Why would God let David remain king? After all, he broke two of the Ten Commandments. It’s not logical. But God isn’t logical any more than forgiveness is. Forgiveness comes from the heart, where compassion opens the door to atonement, rehabilitation, healing, and an opportunity for self-forgiveness.
Where to best achieve that? Certainly not in some isolated outpost, but in the same place the transgressions occurred. Where else but the scene of the “crime” does the potential exist for a healthy interchange of disparate viewpoints, as well as an opportunity to autopsy the circumstances and assess the situation without blame? A supportive environment is imperative. A wisely facilitated group provides a context where human failings are not grounds for excoriation. Instead, groups large and small can be crucibles of change where righteous indignation, judgment and blame are left at the door along with an expectation of perfectionism. No one is perfect. No one will ever be perfect.
Until we recognize that the responsibility for failure is systemic, not individual, and shift our focus to remediation, we are doomed to remain rooted in a culture that demonizes one while idealizing another. All of us are subject to falling. It’s time we realize, “There but for the grace of God, go I.”
After my third divorce, I vowed never to marry again. In conversations with myself, however, I created a list of theoretical ground rules for a healthy marriage, only to discover when I actually did remarry, my rigid rules went out the window.
Relationships are messy. Flexibility, empathy, and unconditionality are essential to navigating conflict, when feelings often override rationality and logic. Without a relationship, growth is only speculative.
The same is true for parenting. Without seeing myself through my children’s eyes and listening to their feedback, though it has been excruciating, I would have no way of knowing if I had learned anything.
As author, Ann Lamott writes, “Out of wreckage something surprising will arise.” It’s another way of saying, “There’s always a gift in the shit.”
Psalms are David teaching best what he most needed to learn. I suspect the best teachers of ethics are those with ethical lapses. Without doubt, sober alcoholics make the best substance abuse counselors. Psychologists and spiritual directors who have made sense of their wounds are the best healers. Cyber security firms use convicted hackers as consultants. Convicted bank robbers consult on bank security. Learning from the myriad of mistakes I made in three marriages readied me for a great fourth one. It further enables me to use what I learned to help others. To show someone a way back, you must know the route firsthand.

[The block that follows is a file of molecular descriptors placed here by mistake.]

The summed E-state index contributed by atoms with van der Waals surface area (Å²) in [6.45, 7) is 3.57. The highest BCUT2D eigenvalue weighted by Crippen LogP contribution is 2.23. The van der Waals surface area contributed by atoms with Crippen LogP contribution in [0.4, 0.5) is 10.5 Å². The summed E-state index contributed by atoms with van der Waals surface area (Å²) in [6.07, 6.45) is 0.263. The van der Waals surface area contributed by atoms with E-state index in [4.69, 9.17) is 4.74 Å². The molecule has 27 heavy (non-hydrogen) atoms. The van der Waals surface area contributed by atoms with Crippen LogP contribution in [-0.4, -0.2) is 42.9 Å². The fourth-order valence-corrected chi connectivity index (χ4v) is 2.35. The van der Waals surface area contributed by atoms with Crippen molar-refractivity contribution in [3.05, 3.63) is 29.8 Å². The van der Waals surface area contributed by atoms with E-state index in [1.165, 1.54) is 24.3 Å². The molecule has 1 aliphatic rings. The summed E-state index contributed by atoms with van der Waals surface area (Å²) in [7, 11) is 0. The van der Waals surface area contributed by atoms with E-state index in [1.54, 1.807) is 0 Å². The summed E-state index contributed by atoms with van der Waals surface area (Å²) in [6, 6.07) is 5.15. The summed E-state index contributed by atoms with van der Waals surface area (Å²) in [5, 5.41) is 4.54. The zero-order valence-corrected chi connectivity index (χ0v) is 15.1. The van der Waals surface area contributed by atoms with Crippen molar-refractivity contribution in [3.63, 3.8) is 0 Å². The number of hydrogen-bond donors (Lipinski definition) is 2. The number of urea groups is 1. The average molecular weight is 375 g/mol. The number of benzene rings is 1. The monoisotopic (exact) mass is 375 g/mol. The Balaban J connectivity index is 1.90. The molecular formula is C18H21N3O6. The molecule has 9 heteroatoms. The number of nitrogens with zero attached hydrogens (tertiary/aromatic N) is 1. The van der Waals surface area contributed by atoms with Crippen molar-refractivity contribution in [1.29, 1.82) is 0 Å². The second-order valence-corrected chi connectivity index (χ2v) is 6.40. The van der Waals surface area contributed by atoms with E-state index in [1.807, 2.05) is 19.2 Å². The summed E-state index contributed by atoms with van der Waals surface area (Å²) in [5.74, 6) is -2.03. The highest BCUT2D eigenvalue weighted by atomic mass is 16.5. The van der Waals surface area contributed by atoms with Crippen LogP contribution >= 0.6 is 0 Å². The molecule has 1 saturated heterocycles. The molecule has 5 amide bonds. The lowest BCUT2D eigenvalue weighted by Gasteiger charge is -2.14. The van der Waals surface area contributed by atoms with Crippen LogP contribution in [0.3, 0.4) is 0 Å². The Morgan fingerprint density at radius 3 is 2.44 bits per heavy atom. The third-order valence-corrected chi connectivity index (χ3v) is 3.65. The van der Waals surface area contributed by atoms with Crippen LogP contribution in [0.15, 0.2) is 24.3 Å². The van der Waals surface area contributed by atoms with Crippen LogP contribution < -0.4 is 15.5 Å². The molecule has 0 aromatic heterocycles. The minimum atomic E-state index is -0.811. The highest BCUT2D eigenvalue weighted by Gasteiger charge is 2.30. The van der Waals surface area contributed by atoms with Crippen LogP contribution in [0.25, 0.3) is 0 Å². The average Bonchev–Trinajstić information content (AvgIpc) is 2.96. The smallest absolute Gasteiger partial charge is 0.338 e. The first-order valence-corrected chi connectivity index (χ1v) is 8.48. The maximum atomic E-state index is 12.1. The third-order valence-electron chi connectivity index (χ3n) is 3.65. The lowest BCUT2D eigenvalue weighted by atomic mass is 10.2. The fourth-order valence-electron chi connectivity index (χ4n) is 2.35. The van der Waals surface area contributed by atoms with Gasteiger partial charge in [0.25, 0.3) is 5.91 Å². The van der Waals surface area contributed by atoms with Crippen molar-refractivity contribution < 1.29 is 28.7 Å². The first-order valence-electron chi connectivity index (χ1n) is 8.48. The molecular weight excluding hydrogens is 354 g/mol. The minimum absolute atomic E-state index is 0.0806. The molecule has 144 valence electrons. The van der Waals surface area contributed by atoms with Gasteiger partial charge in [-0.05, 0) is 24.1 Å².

God does not turn his back on the fallen nor does God espouse our doing so. God presents opportunities for redemption. Fallen heroes in the Old Testament, and there are many, demonstrate time after time that God does not make pariahs out of the wayward. On Yom Kippur, the Jewish Day of Atonement, we are ushered through the ways in which we can atone for missing the mark.
“We are all transgressors, all exiled from the Highest we know, all in need of the healing of forgiveness and reconciliation. For what we have done, for what we may yet do, we ask pardon; for rash words, broken pledges, insincere assurances, and foolish promises, may we find forgiveness,” states the liturgy.*
“Do not cast me away from Your presence, do not remove Your holy spirit from me. Let me know again the joy of Your help, and keep alive in me a generous spirit. THEN WILL I TEACH TRANSGRESSORS YOUR WAY, AND CAUSE SINNERS TO RETURN TO YOU.”*
Does that not imply the adage, “You teach best what you most need to learn?”
The Rosh Hashanah (Jewish New Year) and Yom Kippur (Day of Atonement) services also contain a passage that claims to foretell each individual’s destiny, who shall live and who shall die that year, and how. However, “Repentance, Prayer, and Charity temper Judgment’s severe decree,”* meaning people can change their destiny through atoning for their sins. Perhaps charity is teaching what we have learned through redemption.
So what does forgiveness look like? What does it achieve, and why is it so fundamental to moving forward?
That is a topic for another blog.
*Gates of Repentance: The New Union Prayerbook for the Days of Awe. New York. Central Conference of American Rabbis, 1984.